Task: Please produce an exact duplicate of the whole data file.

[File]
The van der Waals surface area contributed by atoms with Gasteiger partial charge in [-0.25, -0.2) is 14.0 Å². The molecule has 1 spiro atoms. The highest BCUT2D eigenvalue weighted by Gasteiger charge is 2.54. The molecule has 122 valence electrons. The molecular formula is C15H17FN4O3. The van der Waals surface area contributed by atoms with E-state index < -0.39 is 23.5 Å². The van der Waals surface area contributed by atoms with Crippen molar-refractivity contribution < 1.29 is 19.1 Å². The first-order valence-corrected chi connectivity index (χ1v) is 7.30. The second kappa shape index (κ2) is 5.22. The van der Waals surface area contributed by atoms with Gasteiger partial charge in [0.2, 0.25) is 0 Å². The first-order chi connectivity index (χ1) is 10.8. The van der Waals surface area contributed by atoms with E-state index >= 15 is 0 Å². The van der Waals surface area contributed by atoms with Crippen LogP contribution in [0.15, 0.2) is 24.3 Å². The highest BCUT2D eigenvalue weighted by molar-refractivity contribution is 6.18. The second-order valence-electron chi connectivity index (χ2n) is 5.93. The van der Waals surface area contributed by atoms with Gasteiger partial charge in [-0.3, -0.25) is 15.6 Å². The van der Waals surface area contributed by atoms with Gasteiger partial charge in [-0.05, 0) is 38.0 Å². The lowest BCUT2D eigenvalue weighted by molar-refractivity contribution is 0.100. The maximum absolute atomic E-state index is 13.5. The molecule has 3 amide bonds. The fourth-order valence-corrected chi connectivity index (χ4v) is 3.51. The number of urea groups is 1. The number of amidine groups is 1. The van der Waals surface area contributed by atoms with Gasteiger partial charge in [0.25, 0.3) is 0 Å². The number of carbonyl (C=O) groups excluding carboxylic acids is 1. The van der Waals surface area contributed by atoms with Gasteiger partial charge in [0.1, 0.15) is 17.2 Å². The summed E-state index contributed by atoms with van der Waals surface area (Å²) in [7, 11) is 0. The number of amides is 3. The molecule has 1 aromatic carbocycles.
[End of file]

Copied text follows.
The van der Waals surface area contributed by atoms with Gasteiger partial charge in [-0.25, -0.2) is 14.0 Å². The molecule has 1 spiro atoms. The highest BCUT2D eigenvalue weighted by Gasteiger charge is 2.54. The molecule has 122 valence electrons. The molecular formula is C15H17FN4O3. The van der Waals surface area contributed by atoms with E-state index < -0.39 is 23.5 Å². The van der Waals surface area contributed by atoms with Crippen molar-refractivity contribution < 1.29 is 19.1 Å². The first-order valence-corrected chi connectivity index (χ1v) is 7.30. The second kappa shape index (κ2) is 5.22. The van der Waals surface area contributed by atoms with Gasteiger partial charge in [0.2, 0.25) is 0 Å². The first-order chi connectivity index (χ1) is 10.8. The van der Waals surface area contributed by atoms with E-state index >= 15 is 0 Å². The van der Waals surface area contributed by atoms with Crippen LogP contribution in [0.15, 0.2) is 24.3 Å². The highest BCUT2D eigenvalue weighted by molar-refractivity contribution is 6.18. The second-order valence-electron chi connectivity index (χ2n) is 5.93. The van der Waals surface area contributed by atoms with Gasteiger partial charge in [-0.3, -0.25) is 15.6 Å². The van der Waals surface area contributed by atoms with Gasteiger partial charge in [-0.05, 0) is 38.0 Å². The lowest BCUT2D eigenvalue weighted by molar-refractivity contribution is 0.100. The maximum absolute atomic E-state index is 13.5. The molecule has 3 amide bonds. The fourth-order valence-corrected chi connectivity index (χ4v) is 3.51. The number of urea groups is 1. The number of amidine groups is 1. The van der Waals surface area contributed by atoms with Gasteiger partial charge in [0.25, 0.3) is 0 Å². The number of carbonyl (C=O) groups excluding carboxylic acids is 1. The van der Waals surface area contributed by atoms with Gasteiger partial charge in [0.1, 0.15) is 17.2 Å². The summed E-state index contributed by atoms with van der Waals surface area (Å²) in [7, 11) is 0. The number of amides is 3. The molecule has 1 aromatic carbocycles.